Pilot: "We've got it back under control. We're going to come back to LAX. We're not critical. We're going to slow to 280 knots, and uh, why don't you point us downwind at 8,000 feet (unintelligible) and we'll turn back to LA."

    Tower: "OK, so you don't need to hold or dump fuel or anything like that?"

    Pilot: "Uh, negative."


    The FAA also said the fuel dumping procedure did not occur at the optimal altitude that would have allowed the fuel to atomize properly.

    Fire crews treated 60 people after the fuel fell over five elementary schools and one high school Tuesday, said inspector Sean Ferguson of the Los Angeles County Fire Department.

    Children at six schools were affected by the fuel dump.


    Did this have to happen?


    The Boeing 777-200 was headed to Shanghai, China, Delta said. It had 181 people on board, according to radio traffic.

    "The aircraft landed safely after a release of fuel, which was required as part of normal procedure to reach a safe landing weight," the airline said.

    There are maximum takeoff and landing weights for aircraft, so for a plane with full fuel tanks to land, it must dump the fuel to avoid potentially crashing upon landing, said CNN aviation safety analyst David Soucie.

    After hearing the transmissions between the tower and the pilot, Soucie said, "The situation is a failure to communicate." The air traffic controller should have asked the question about holding or dumping fuel without using the word "don't," and he should have repeated the questions, Soucie said.

    The pilot said the engine was under control so he could have taken the plane over the Pacific Ocean to dump fuel or burn it off, Soucie, a former FAA safety inspector, said.

    Soucie said the pilots might have forgotten to dump the fuel until the final approach while doing a pre-landing checklist and discovered the weight of the plane was too heavy. And rather than go around the airport again to drop elsewhere, they might have decided to dump it over land.


    According to the FAA, which is investigating Tuesday's incident, there are special fuel-dumping procedures for aircraft operating into and out of major US airports.

    "These procedures call for fuel to be dumped over designated unpopulated areas, typically at higher altitudes so the fuel atomizes and disperses before it reaches the ground," according to the FAA.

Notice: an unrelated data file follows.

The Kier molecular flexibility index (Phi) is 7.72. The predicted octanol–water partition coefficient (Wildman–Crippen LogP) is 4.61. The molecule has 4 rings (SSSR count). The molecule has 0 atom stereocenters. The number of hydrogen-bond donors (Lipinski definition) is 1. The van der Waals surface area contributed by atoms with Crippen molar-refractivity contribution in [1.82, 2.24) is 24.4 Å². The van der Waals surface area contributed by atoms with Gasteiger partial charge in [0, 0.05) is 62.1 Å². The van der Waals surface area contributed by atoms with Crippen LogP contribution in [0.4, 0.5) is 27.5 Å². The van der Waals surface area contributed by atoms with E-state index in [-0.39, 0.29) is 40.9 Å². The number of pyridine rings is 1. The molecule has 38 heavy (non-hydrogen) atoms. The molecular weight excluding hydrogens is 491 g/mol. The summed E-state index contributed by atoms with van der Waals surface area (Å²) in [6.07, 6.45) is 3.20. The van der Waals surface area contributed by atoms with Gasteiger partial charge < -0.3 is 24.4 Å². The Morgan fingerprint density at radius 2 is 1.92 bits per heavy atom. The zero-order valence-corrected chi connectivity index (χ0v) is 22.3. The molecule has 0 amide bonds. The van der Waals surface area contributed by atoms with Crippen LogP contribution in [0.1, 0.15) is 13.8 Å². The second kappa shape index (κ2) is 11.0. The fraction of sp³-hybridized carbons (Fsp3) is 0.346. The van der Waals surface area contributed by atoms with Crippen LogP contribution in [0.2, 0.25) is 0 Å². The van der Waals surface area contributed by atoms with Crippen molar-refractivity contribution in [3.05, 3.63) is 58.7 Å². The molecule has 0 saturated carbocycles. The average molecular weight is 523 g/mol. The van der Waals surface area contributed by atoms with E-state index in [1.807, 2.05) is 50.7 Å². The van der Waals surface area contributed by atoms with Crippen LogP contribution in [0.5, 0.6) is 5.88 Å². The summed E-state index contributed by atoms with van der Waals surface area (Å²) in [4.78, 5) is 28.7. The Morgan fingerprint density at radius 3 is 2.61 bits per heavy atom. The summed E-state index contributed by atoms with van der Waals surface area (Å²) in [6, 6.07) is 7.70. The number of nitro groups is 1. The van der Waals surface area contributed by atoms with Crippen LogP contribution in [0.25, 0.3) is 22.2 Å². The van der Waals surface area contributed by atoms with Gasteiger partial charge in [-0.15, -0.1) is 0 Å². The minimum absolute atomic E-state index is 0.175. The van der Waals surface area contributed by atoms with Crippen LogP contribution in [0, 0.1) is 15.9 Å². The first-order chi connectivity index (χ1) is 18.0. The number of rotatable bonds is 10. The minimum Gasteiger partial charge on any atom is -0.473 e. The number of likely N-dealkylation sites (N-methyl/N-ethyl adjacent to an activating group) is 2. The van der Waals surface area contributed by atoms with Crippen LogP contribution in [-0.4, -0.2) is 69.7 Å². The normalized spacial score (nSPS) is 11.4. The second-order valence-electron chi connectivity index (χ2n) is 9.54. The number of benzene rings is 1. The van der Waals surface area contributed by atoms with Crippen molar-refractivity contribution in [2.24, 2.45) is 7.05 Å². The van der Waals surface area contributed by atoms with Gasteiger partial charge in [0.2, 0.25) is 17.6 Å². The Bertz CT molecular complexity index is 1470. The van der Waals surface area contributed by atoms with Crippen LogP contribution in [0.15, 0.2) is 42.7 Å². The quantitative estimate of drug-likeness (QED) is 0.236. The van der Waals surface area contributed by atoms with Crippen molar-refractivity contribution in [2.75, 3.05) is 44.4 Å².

Had the plane been at 8,000 feet when the dump occurred, the fuel would never have hit the schools because it would be atomized after leaving the wings, Soucie said.

    It is "very rare (fuel is dumped) at a lower altitude where it reaches the ground," he said.



    Fuel has evaporated


    Those doused by the jet fuel were decontaminated with soap and water and did not need to be hospitalized, said Sgt. Rudy Perez of the Los Angeles School Police Department.

    Officials said Wednesday it was safe for children to return to the schools affected by the jet fuel.

    The children changed from their clothes and wore gowns.

    Park Avenue Elementary fifth grader Justin Guiti said the fuel sprayed all over him and got into his eye.

    "Drops of water were coming down. I thought it was a rainbow, and I looked up and it was gasoline," he said.

    Miguel Cervantes, a sixth grader, said his skin itched afterward.

    "I thought it was smoke, but when it went down, I felt it and it smelled like gas," he said.

    The affected schools had normal schedules Wednesday. All the jet fuel has since evaporated, the fire department said.

    "With the monitoring devices that we have, there are no explosive limits that are being detected at all, as well as solid or liquid products remaining," Los Angeles County Fire Department Battalion Chief Jason Robertson said.
     
  5. Kanky

    Kanky Well-Known Member

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    Poor kids. Delta needs to write large checks over this.
     
  6. brg240

    brg240 Well-Known Member

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    I hope these kids don't have any long lasting health problems
     
  7. ThirdEyeBeauty

    ThirdEyeBeauty Well-Known Member

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    Write checks and be done. I am confused though. Was this done to prevent the plan from crashing and killing those on board?

    ETA Air traffic control is not exactly at fault but I would appreciate confidence communication with the pilot and not "you don't need to uh maybe sorta hold or dump or something with the fuel? As a pilot whose adrenaline just went sky high, the question would have thrown me off. The ATC should have said the pilot needed to dump the fuel safely and circle around if necessary and repeat the statement for clarity.
     
    Last edited: Jan 17, 2020
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  8. HappilyLiberal

    HappilyLiberal Well-Known Member

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    If the plane crashed, having dumped the jet fuel minimizes the chances of a crash and burn.